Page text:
Horror is not a plot-line, an aesthetic or a monster. Horror is an experience. In much the same way that a game is not an event displayed on a screen, but rather an experience had by a player, horror is a perceptual trajectory. You start out feeling, seeing and thinking one way and you end up in an entirely different mental location. Once, I had a discussion with a writing professor about a story I was working on. He said he didn’t appreciate being tricked into thinking or feeling a certain way by the format of the story. Really?
We don’t read fiction because we want the truth. We read it because we want to experience A truth. The best way to read a book or watch a magic show is with the understanding that you want to be fooled. If the production is good enough, you’ll forgive the minor annoyances and obvious realities in favour of the grand design. We know magicians aren’t psychics. We know writers can’t control what we feel. At least, we know that as long as we don’t allow them to. Much like hypnotism, the trick is in convincing someone that, yes, they want to –and can– go along with things. It places a lot of trust in the hands of the entertainer (magicians, writers, hypnotists), but that’s part of our covenant as audience and performer.
Last post, I rambled on about the creation of an environment for eliciting fear responses from players in role-playing games. One of the pre-requisites of that was knowing what kind of horror you were producing. I didn’t elaborate too much on that particular topic, because it’s almost as complex as a person is. The fears that plague our nightmares are grotesque manifestations of our hopes and dreams. They are us, taken to an unbearable extreme. Pain plays a harsh solo on our most delicate, life-preserving senses. Claustrophobia is the comfort of enclosure taken to an extreme we are extremely uncomfortable with; it crushes our personal space with its invasion. Psychopaths are the delightfully unpredictable nature of humanity twisted towards an unpleasant end… for someone.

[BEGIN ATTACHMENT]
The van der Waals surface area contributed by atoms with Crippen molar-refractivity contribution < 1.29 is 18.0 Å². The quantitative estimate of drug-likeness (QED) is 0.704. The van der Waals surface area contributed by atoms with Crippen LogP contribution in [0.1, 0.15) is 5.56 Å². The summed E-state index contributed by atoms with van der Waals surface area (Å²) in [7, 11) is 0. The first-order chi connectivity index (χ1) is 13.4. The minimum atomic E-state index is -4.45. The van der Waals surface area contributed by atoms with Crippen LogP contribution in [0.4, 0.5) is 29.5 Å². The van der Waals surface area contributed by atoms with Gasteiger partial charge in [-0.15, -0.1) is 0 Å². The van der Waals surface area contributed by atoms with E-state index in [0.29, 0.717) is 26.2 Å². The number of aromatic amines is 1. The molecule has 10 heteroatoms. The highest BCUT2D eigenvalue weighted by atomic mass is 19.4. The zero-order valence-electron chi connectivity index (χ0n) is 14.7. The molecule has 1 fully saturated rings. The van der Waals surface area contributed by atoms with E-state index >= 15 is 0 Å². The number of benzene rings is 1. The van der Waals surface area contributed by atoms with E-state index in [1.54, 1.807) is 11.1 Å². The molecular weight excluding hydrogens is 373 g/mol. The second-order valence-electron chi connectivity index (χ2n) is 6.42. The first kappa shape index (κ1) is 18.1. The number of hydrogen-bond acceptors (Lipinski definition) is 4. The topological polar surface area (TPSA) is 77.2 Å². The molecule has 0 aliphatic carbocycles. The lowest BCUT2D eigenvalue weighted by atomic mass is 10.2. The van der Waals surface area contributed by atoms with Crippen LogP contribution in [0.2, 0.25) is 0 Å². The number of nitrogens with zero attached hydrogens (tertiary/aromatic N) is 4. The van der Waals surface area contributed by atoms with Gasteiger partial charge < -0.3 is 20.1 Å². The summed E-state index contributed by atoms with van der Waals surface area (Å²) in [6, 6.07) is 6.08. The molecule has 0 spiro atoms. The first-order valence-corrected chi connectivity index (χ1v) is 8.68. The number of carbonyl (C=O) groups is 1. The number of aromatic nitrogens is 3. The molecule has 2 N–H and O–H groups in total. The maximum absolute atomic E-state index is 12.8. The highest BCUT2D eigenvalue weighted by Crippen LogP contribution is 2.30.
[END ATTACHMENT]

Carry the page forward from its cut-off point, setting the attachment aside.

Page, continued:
Well, that’s one way to look at fear, anyways. It’s by no means the only way, and it’s not even technically correct, but it will give you a window into someone’s experience of fear. For us, for today, that’s good enough, because, today, we’re going to look into horror within its medium. No curtain held, let’s start with The Cabinet of Dr. Caligari.